We Keep Yeoing: Looking Back and Looking Forward


Courtesy of GoYeo

College third-year and cross country and track and field athlete Anna Scott competing pre-COVID-19.

In the shadow of Cleveland, Ohio, tucked away in the cornfields, lies a small town and one of the nation’s premier academic institutions, Oberlin College. But you already knew that. What you didn’t know was that the cross country and track and field team kept going under the pressure of COVID-19 and its formidable odds. They trained harder than ever before, despite the safety restrictions of the pandemic. They competed, though it seemed impossible when the semester began. And they bonded, forging relationships and trust that will last the duration of their time together and, maybe, the rest of their lives. When the world saw only two options, freezing in place or pretending nothing had changed, this team found a third: improvise, adapt, overcome. This is We Keep Yeoing: Chapter Four. 


When students moved out of campus housing on Nov. 25, it marked not only the end of in-person classes but also  of what has been an unusual season for the College’s cross country and track and field team. From having to limit the number of people at practice to virtual competitions, the team faced no shortage of hurdles  — but coaches and players alike consider the season a success.

Obviously, this semester had the potential to be a really isolating experience for many students,” Assistant Track and Field Coach Ben Wach said. “I’m thrilled with the kind of community that the students have created and continue to create.”

College second-year and cross country and track and field athlete Lilly Crook also really enjoyed her time with the team this semester.

“[It was] very laid back and a good place to have a stress outlet,” Crook said.[The best parts were] just the random days with normal runs where I would show up in the worst mood, but being around such awesome people would always make me smile.”

The team was able to be productive on the track as well. 

“There was such great progress this semester,” Associate Head Cross Country Coach Izzy Alexander said. “The athletes improved their performances in each intrasquad race over the course of the fall, running their fastest times in their last race.”

While inspired by the whole team, she gives extra credit to the team’s student leaders.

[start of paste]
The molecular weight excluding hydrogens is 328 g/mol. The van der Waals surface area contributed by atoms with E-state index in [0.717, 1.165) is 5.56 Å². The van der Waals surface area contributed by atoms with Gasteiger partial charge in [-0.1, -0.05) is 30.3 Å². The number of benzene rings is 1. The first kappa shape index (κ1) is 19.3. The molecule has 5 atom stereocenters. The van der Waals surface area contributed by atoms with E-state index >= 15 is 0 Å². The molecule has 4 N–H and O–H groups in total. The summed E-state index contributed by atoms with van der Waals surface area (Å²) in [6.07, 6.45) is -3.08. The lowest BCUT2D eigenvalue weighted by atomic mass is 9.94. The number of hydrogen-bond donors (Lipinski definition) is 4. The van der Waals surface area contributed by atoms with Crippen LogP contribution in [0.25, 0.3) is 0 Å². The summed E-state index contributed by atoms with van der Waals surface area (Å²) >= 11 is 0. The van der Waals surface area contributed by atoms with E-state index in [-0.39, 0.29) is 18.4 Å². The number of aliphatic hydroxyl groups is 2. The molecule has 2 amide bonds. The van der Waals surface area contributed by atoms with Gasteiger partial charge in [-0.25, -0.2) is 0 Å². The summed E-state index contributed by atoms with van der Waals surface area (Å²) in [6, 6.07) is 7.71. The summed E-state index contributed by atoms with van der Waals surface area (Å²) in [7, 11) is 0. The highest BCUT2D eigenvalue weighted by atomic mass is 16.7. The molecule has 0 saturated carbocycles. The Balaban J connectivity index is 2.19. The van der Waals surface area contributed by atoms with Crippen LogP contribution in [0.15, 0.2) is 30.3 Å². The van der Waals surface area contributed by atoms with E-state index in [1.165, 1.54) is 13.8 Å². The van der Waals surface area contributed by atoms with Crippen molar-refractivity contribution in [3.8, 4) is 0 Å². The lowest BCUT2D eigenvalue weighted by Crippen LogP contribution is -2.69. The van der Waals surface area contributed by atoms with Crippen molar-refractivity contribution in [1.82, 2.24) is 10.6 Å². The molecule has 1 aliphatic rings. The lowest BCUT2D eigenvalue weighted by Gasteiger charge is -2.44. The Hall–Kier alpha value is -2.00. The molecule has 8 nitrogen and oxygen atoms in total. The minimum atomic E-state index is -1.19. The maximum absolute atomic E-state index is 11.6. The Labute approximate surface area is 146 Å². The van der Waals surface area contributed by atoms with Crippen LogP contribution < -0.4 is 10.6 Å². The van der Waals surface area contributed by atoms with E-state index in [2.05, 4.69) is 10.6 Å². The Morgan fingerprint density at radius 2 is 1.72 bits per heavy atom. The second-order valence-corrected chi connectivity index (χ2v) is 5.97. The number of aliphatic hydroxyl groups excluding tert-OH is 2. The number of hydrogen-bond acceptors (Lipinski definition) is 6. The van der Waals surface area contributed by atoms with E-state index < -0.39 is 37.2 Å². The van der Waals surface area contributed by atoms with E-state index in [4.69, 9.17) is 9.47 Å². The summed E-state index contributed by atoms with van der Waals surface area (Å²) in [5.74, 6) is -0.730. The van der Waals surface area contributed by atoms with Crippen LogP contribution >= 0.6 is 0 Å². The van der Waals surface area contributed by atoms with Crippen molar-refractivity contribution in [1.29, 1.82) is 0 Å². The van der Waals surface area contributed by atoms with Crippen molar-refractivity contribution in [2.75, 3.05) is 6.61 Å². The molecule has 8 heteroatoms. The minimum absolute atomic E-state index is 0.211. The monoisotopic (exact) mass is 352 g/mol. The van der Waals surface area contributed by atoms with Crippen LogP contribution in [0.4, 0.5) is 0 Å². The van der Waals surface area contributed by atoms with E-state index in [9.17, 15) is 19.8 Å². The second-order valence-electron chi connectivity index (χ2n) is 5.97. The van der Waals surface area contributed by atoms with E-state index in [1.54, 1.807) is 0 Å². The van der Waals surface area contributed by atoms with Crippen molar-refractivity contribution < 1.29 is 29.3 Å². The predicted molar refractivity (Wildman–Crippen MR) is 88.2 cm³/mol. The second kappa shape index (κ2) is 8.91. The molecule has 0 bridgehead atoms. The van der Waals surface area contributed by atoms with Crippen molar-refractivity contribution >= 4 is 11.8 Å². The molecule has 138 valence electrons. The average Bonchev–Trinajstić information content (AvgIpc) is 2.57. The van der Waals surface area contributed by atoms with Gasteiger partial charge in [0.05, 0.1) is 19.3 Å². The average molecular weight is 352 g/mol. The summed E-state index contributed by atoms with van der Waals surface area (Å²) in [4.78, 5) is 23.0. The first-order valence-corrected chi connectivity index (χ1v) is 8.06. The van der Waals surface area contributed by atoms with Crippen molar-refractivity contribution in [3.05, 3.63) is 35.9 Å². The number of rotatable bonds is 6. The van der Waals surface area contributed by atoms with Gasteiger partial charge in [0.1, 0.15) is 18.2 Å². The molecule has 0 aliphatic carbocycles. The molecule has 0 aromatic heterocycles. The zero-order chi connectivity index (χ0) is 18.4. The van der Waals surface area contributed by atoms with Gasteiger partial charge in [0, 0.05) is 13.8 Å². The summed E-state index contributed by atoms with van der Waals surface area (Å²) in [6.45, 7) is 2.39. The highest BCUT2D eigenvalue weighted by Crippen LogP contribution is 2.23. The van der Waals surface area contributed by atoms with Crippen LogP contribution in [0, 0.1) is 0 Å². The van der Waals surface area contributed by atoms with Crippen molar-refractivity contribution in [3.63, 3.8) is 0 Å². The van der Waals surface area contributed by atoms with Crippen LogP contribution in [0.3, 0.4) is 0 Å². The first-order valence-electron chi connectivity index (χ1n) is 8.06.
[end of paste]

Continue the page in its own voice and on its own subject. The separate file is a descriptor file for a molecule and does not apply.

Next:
“Our captains and senior leadership was incredible,” Alexander said. “Things would not have gone nearly as well if it were not for the leaders on this team, the examples they set, how hard they worked, and how much they took on to try to make this the best possible experience for their teammates.”

Those leaders will have their work cut out for them again in the spring. As a result of the College’s three-semester plan, the team will undergo a dramatic reformation as second years depart campus and third-years arrive.

“The shift from having most of the second-years to having most of the third-years will likely be one of the bigger adjustments,” Wach said. “We have a large team, so it will be a lot of meeting people in person for the first time for the first-years. Those introductions and ice-breakers tend to be a lot of fun, so hopefully it brings a lot of excitement and energy to the beginning of practice. Continuing to make sure that there are abundant avenues and opportunities for the off-campus students to be as involved as they want to be will be a top priority as well.”

Including off-campus students was a high priority for the team in the fall semester, so Director of Track and Field and Cross Country Ray Appenheimer is not worried about that being an issue headed into the spring.

“Our team did a really good job this semester of keeping tabs on the third-years, including them in as many things as possible,” Appenheimer said. “We are going to miss the second-years, but we have built a really good support network for people who are off campus, and I know the second-years are going to stay as close and as involved as they can.”

Still, despite the team’s best efforts, nothing can fully mimic the camaraderie of in-person training.

“While there is so much to be grateful for in being able to even have the opportunity to have practices and to have people [on-campus], the team does not feel completely whole,” Alexander said. “There is no amount of Zoom or group chats that can replace having an entire team together in-person.” 

Crook agrees. For her, the College and the team still have their merits despite the differences, but she also sees it will take some getting used to for the third-years.

“It is not the same Oberlin,” Crook said. “You can still have fun and there is still a community but there is a very real adjustment period where you have to figure out what you can expect from yourself.”

Despite the uncertainty, College third-year and cross country and track and field athlete Anna Scott is still looking forward to their return to campus.